This “good reminder” becomes a regular starting place for any study of how we deal with the poor.

I will contrast this with the experiences I have found over the last decade in the church.  The work I was involved in at Vandelia Church almost 15 years ago now was groping our way deeper into the lives of the poor neighborhood around us, getting us deeper and deeper into self-sacrifice, and starting to feel rather overwhelming.  Perhaps we should have studied a series of lessons on “Remember when you were bums in need” as a good starting point for how to forward.  That would have been more appropriately biblical, but instead we began pointing out that we keep seeing the same faces in the ministry office every week and every month, that they never seem to get any better. that these poor people just continue to be a drain on our good graces, on our precious resources, and that we might be doing more harm than good.  We started talking about helping “these people” rather than “enabling” them so that they can become “independent” and … and … and what?  Go away???  All independent and everything???  Was that biblical???

Where did these notions come from?

Where in the Bible do we find God saying, “Do this right, and the poor you will no longer have with you”???

Where in the Bible do we find God saying, “Give a ‘hand up’ rather than a ‘hand out'” or “empower instead of enable” or “the goal is to make ‘these people’ become ‘independent’ and self reliant”???

Got a verse???

Even in the few places where I have found passages which COULD, given they are lifted out of the biblical context, LEND weight to some of that kind of thinking, I find that they are still overwhelmed by the more weightier passages that describe God’s Kingdom Rule with Agape LOVE that is characterized with self sacrifice.  And those passages are all over the place!  Not just a few obscure passages, but powerful passages everywhere I look and all pointing to Jesus on a cross!!!

Good Sam

As we said above, the Kingdom Come can be summed up in the commands to LOVE God and LOVE your neighbor.  One of the most famous passages of Scripture comes into view on that very idea, AND takes center stage when the lawyer asks Jesus that deadly question meant to “test” him:  “And who is my neighbor?”

And Jesus then sets out a story, a parable, intended to convict your heart and to indict God’s people who covertly smuggle their self interests into the Kingdom Come.  And in the midst of it, we get SOME idea of what that Agape LOVE for the poor and needy looks like.  I don’t claim it is a one-size-fits-all, point-for-point, how-to formula, but since it falls in the middle of a scene taking center stage right at the point where Jesus talks about the summary commands of Kingdom Come, we should consider carefully ANY variation we might want to take.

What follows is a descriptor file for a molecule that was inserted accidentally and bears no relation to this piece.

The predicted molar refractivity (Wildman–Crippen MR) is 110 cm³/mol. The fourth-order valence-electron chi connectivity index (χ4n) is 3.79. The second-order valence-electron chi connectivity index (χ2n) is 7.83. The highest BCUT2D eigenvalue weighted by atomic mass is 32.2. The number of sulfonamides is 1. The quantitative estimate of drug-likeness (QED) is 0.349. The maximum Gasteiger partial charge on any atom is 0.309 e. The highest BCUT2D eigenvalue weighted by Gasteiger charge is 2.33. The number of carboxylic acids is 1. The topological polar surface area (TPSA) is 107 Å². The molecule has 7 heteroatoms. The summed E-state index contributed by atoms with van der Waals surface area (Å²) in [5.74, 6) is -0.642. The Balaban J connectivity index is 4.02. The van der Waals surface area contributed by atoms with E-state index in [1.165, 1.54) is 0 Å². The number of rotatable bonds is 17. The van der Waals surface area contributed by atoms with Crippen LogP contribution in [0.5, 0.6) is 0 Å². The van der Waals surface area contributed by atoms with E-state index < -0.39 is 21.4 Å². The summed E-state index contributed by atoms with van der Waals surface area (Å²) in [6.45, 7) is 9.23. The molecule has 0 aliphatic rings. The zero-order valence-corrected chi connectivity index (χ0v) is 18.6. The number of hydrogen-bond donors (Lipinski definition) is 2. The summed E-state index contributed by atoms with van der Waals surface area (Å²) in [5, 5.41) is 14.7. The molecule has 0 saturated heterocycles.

The priest and the Levite both find self interest (smoke-screened as God’s interest) more important than that of this needy brother.  They are on their way to “church,” we might say.  But the “good Samaritan,” as we like to call him, demonstrates Agape LOVE characteristic of God’s Kingdom Come in all the risk and expense he SUFFERS and pours out on this needy fellow man.  He will not see that money again, and there is no guarantee that all this money, time, and effort will have any kind of ROI to speak of.  And in so doing, so many norms, values, mores, social boundaries, and taboos are shattered and pulverized that to take Jesus seriously with this story is to be stunned.  This is NOT how our world operates.  We are not USED to this.  And that is putting it mildly.

The question was about who the neighbor is, and the answer is revealed in the Agape described.  The neighbor was the one who showed Agape, not the one who was most like us nor the ones who were too busy going to church to stop and help.  And the Agape shown was, as is very characteristic all through the Bible, shown to a NEEDY person.

Remember when you were NEEDY, says God to the Hebrews.  It’s a “good reminder” for us today too.

Feel me yet???

The Parable of the Wasted Cash that only “Enabled”

The other famous and most central story in the Bible we need to look at is the Prodigal Son.  Again, we have a NEEDY person, only in this case it’s a NEEDY person who in no way deserves ANY kindness or Agape.  This is a person who is given good, hard-earned money, and then goes off and spends it on booze!

To be completely accurate, we don’t know all the nasty stuff this son spends the money on, but booze, women, and loose livin’ appear to pretty well sum it up.  The main difference here is that this boy spends his father’s money, his whole inheritance!  It’s a tragic waste of a LOT more than the five dollars you had to spare in your pocket, a LOT more than the hundred dollars to keep his lights and heat on, and in fact a LOT more that paying off his gambling debt.  This was a colossal wast of precious, hard-earned resources, AND, to top it off, the request the boy makes is an utter insult to his father – effectively telling the old man to go drop dead!  Not one ounce of gratitude.